By KO'OLAU EAR, NOSE AND THROAT
June 24, 2020
Category: ENT Care
Tags: Throat Cancer
Your ENT doctor sees, diagnoses, and treats many conditions related to the ear, nose, and throat. One of the most worrisome is throat cancer, along with malignancies of the pharynx, tonsils, and larynx. The Cancer Treatment Centers of America reports that the incidence of throat cancer increases with age (65 and older) and gender (male). As with most cancers, early recognition of symptoms, a proper diagnosis, and the right treatment are the keys to recovery.
Signs of throat cancer
The American Cancer Society says a persistent sore throat--one lasting two weeks or more--is a danger sign you should report to your primary care physician or otolaryngologist right away. Other signs of malignancy include:
- A continuing cough
- Hoarseness of voice
- Unexplained and significant weight loss
- Trouble swallowing easily (dysphagia)
- Pain in the jaw or ear
- White or red patches or sores in the mouth which do not heal
- Nose bleeds
- Swollen tissues anywhere in the head/neck area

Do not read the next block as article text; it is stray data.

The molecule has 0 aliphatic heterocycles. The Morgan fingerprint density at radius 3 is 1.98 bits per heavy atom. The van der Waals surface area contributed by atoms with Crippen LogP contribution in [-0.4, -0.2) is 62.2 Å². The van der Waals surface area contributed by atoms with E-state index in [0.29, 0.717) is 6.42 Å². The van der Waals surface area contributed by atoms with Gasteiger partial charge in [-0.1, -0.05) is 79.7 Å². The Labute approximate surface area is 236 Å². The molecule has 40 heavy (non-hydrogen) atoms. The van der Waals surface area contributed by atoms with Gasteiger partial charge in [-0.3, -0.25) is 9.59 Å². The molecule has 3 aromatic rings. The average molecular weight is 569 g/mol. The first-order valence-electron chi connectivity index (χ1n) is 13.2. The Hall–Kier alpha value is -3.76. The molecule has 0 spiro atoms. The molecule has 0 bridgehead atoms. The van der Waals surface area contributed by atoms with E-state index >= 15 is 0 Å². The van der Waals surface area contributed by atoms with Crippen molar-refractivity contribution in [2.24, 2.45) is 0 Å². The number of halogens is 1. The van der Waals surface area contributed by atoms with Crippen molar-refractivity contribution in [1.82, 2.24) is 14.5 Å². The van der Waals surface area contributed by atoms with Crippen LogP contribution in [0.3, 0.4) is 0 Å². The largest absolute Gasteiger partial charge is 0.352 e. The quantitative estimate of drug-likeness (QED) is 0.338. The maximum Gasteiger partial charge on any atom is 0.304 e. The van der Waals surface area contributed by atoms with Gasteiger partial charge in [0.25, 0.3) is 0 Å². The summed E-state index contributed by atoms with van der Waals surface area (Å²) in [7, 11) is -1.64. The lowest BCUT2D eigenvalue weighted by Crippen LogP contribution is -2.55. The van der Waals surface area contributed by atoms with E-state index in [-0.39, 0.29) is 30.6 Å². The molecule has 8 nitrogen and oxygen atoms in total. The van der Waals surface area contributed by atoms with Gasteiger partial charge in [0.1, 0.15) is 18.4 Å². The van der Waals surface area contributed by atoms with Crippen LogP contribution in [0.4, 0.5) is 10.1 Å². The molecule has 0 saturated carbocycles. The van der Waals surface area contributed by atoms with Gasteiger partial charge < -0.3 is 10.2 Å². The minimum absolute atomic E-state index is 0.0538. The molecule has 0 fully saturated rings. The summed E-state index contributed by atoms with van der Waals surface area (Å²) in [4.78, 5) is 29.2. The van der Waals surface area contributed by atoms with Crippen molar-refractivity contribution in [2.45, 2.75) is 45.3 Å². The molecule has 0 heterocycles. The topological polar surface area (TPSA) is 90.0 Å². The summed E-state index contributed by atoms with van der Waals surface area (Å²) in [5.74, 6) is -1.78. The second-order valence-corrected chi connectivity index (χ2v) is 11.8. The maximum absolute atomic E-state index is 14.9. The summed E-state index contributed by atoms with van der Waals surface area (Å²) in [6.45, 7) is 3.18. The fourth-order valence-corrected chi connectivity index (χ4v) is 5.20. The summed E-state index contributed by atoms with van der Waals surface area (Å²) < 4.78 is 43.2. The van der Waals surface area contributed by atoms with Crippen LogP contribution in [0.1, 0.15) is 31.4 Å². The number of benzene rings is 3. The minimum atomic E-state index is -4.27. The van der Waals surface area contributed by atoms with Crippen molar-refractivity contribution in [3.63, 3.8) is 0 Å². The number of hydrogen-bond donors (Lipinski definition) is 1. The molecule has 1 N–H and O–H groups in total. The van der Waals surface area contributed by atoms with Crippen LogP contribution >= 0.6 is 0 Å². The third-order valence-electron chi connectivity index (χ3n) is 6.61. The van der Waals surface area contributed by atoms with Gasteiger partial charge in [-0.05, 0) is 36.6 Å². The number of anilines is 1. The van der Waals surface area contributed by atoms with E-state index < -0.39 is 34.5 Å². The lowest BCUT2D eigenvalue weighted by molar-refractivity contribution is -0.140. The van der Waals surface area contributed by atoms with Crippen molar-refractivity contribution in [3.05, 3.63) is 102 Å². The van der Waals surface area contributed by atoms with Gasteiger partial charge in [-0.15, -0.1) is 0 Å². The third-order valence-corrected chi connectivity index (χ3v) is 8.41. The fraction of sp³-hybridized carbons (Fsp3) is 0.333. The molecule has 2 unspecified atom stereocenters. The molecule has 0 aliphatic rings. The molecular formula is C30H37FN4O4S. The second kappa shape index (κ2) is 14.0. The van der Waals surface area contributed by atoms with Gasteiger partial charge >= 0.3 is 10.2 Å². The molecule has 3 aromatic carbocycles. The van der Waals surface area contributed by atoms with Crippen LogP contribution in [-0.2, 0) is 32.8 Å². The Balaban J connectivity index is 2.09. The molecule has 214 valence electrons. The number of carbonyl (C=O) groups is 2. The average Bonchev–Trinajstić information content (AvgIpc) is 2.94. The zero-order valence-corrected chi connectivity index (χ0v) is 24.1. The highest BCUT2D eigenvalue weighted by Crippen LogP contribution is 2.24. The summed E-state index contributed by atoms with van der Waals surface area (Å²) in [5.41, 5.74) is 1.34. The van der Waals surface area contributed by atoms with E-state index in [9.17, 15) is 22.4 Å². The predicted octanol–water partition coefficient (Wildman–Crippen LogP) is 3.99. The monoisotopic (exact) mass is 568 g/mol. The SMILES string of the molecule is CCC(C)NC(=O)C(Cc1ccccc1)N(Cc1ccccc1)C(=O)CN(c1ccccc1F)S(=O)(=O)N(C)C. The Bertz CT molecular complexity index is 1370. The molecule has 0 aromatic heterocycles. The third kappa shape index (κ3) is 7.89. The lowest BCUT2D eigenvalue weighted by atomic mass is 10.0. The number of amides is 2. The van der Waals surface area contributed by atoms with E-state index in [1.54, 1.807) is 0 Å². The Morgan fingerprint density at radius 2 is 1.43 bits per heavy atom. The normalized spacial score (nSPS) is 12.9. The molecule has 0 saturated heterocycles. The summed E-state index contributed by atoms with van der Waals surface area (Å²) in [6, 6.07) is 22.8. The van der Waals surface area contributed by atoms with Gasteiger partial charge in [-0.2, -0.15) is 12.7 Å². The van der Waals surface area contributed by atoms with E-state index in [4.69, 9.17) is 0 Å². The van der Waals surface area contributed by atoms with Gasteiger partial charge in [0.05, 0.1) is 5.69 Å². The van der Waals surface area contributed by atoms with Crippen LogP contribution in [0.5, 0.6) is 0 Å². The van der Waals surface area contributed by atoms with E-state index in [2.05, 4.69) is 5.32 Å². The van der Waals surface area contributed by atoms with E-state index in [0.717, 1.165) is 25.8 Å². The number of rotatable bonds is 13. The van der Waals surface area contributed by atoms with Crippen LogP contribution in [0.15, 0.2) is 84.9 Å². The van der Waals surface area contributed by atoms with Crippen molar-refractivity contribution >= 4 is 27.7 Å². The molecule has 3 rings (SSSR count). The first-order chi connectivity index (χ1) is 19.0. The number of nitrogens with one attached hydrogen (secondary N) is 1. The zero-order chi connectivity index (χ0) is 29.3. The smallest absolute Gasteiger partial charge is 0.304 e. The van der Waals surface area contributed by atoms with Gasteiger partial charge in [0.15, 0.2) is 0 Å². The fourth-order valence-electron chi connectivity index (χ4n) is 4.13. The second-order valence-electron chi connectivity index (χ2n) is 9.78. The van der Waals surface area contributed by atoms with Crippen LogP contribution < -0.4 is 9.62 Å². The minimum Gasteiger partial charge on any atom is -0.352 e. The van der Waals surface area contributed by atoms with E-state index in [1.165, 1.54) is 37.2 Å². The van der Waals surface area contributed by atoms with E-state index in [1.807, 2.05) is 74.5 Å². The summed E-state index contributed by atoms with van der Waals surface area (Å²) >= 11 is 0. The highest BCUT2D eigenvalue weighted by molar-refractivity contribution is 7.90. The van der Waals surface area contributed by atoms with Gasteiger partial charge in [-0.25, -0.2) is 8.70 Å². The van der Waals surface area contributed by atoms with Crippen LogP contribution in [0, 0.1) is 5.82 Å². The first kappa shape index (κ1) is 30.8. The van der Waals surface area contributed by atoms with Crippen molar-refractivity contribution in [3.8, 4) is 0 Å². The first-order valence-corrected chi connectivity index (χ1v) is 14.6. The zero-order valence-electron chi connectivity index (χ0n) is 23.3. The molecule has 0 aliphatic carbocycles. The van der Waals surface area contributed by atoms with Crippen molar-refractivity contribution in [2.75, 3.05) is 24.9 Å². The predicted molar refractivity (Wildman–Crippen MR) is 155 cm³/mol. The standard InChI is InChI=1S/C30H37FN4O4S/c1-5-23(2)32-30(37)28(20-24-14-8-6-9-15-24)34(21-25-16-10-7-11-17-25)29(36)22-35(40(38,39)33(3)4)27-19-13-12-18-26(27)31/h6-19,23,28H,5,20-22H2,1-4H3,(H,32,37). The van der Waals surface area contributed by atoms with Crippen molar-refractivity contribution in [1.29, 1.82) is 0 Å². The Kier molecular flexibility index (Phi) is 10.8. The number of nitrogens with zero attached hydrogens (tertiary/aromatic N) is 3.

- Numbness in the mouth and especially the tongue
- Continual nasal congestion
Sadly, untreated throat cancer spreads to other parts of the body, including the lips, lungs, and bones. More severe symptoms, such as bone pain or coughing up blood, can indicate metastasis of throat cancer.
Risk factors and prevention
Many throat cancers can be prevented with a healthy lifestyle. Lifestyle risk factors include:
- Smoking cigarettes and chewing tobacco
- Excessive alcohol consumption (more than two drinks daily if you a man and more than one a day for women)
- HPV exposure (Human Papilloma Virus) through oral sex
- A diet low in vegetables and fruit
- GERD, or acid reflux disease, in which stomach acid backs up into the esophagus
- Trouble with breathing and speaking
To minimize your risk, your physician may recommend smoking cessation, losing weight to avoid GERD, a diet rich in fiber, fruits, and vegetables, and less alcohol. Asbestos exposure poses a cancer risk. Additionally, your dentist helps with early detection as he or she checks you for oral cancer with each routine office visit.
How to beat it
The American Cancer Society reports that about 12,000 people in the United States receive a throat cancer diagnosis annually. Five-year survival rates improve with early staging. See your doctor right away if you exhibit these concerning symptoms. Live longer, and live well.